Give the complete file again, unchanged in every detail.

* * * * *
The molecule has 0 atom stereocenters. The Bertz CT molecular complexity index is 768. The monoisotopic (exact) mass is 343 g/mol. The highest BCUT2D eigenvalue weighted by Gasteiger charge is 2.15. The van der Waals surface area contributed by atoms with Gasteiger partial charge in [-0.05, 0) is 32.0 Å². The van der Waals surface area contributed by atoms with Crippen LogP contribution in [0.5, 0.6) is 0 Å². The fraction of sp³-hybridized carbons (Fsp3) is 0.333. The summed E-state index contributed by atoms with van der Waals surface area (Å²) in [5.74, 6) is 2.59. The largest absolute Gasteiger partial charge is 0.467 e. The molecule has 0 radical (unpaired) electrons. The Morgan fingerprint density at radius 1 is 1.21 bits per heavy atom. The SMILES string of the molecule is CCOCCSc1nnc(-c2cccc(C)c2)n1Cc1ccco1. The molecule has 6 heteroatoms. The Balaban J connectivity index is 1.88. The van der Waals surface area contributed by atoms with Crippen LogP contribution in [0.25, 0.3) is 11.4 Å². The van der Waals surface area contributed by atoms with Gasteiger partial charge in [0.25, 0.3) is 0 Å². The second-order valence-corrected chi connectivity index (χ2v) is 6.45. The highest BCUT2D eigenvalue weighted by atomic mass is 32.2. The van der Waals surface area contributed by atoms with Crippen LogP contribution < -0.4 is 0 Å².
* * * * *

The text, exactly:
The molecule has 0 atom stereocenters. The Bertz CT molecular complexity index is 768. The monoisotopic (exact) mass is 343 g/mol. The highest BCUT2D eigenvalue weighted by Gasteiger charge is 2.15. The van der Waals surface area contributed by atoms with Gasteiger partial charge in [-0.05, 0) is 32.0 Å². The van der Waals surface area contributed by atoms with Crippen LogP contribution in [0.5, 0.6) is 0 Å². The fraction of sp³-hybridized carbons (Fsp3) is 0.333. The summed E-state index contributed by atoms with van der Waals surface area (Å²) in [5.74, 6) is 2.59. The largest absolute Gasteiger partial charge is 0.467 e. The molecule has 0 radical (unpaired) electrons. The Morgan fingerprint density at radius 1 is 1.21 bits per heavy atom. The SMILES string of the molecule is CCOCCSc1nnc(-c2cccc(C)c2)n1Cc1ccco1. The molecule has 6 heteroatoms. The Balaban J connectivity index is 1.88. The van der Waals surface area contributed by atoms with Crippen LogP contribution in [0.25, 0.3) is 11.4 Å². The van der Waals surface area contributed by atoms with Gasteiger partial charge in [0.25, 0.3) is 0 Å². The second-order valence-corrected chi connectivity index (χ2v) is 6.45. The highest BCUT2D eigenvalue weighted by atomic mass is 32.2. The van der Waals surface area contributed by atoms with Crippen LogP contribution < -0.4 is 0 Å².